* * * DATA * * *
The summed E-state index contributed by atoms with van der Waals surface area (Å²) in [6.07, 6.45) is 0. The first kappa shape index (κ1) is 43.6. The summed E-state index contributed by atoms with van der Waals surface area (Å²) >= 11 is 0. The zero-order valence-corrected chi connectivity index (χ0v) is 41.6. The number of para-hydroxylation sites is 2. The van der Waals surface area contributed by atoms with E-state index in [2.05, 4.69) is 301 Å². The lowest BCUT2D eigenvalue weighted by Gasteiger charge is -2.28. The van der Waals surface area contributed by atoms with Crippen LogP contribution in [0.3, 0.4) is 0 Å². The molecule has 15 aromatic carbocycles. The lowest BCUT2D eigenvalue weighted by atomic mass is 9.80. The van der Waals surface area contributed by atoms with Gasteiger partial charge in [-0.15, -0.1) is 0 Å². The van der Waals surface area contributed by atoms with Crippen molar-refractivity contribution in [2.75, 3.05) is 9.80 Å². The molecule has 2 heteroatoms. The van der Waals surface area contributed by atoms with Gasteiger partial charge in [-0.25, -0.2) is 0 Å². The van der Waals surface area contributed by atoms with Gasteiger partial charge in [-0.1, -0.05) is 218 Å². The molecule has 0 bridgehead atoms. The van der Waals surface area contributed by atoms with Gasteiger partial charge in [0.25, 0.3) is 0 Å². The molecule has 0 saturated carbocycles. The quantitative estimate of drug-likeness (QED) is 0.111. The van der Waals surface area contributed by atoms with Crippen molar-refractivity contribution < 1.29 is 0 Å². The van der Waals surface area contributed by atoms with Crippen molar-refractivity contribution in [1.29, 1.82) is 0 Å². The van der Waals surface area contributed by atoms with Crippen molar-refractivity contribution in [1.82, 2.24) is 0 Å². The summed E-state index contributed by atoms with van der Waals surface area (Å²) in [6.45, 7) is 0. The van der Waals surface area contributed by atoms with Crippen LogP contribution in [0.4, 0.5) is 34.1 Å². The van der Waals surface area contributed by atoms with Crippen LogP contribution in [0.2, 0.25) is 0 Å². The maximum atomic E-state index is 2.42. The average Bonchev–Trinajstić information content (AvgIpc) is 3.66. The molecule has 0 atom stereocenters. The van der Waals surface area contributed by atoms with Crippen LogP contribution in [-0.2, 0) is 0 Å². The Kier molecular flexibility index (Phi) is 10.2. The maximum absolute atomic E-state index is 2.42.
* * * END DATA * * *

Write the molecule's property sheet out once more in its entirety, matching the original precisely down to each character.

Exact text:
The summed E-state index contributed by atoms with van der Waals surface area (Å²) in [6.07, 6.45) is 0. The first kappa shape index (κ1) is 43.6. The summed E-state index contributed by atoms with van der Waals surface area (Å²) >= 11 is 0. The zero-order valence-corrected chi connectivity index (χ0v) is 41.6. The number of para-hydroxylation sites is 2. The van der Waals surface area contributed by atoms with E-state index in [2.05, 4.69) is 301 Å². The lowest BCUT2D eigenvalue weighted by Gasteiger charge is -2.28. The van der Waals surface area contributed by atoms with Crippen LogP contribution in [0.3, 0.4) is 0 Å². The molecule has 15 aromatic carbocycles. The lowest BCUT2D eigenvalue weighted by atomic mass is 9.80. The van der Waals surface area contributed by atoms with Gasteiger partial charge in [-0.15, -0.1) is 0 Å². The van der Waals surface area contributed by atoms with Crippen molar-refractivity contribution in [2.75, 3.05) is 9.80 Å². The molecule has 2 heteroatoms. The van der Waals surface area contributed by atoms with Gasteiger partial charge in [-0.25, -0.2) is 0 Å². The van der Waals surface area contributed by atoms with Gasteiger partial charge in [-0.1, -0.05) is 218 Å². The molecule has 0 bridgehead atoms. The van der Waals surface area contributed by atoms with Gasteiger partial charge in [0.25, 0.3) is 0 Å². The molecule has 0 saturated carbocycles. The quantitative estimate of drug-likeness (QED) is 0.111. The van der Waals surface area contributed by atoms with Crippen molar-refractivity contribution < 1.29 is 0 Å². The van der Waals surface area contributed by atoms with Crippen molar-refractivity contribution in [1.29, 1.82) is 0 Å². The van der Waals surface area contributed by atoms with Crippen molar-refractivity contribution in [1.82, 2.24) is 0 Å². The summed E-state index contributed by atoms with van der Waals surface area (Å²) in [6.45, 7) is 0. The van der Waals surface area contributed by atoms with Crippen LogP contribution in [0.4, 0.5) is 34.1 Å². The van der Waals surface area contributed by atoms with Crippen LogP contribution in [0.2, 0.25) is 0 Å². The maximum atomic E-state index is 2.42. The average Bonchev–Trinajstić information content (AvgIpc) is 3.66. The molecule has 0 atom stereocenters. The van der Waals surface area contributed by atoms with Crippen LogP contribution in [-0.2, 0) is 0 Å². The Kier molecular flexibility index (Phi) is 10.2. The maximum absolute atomic E-state index is 2.42.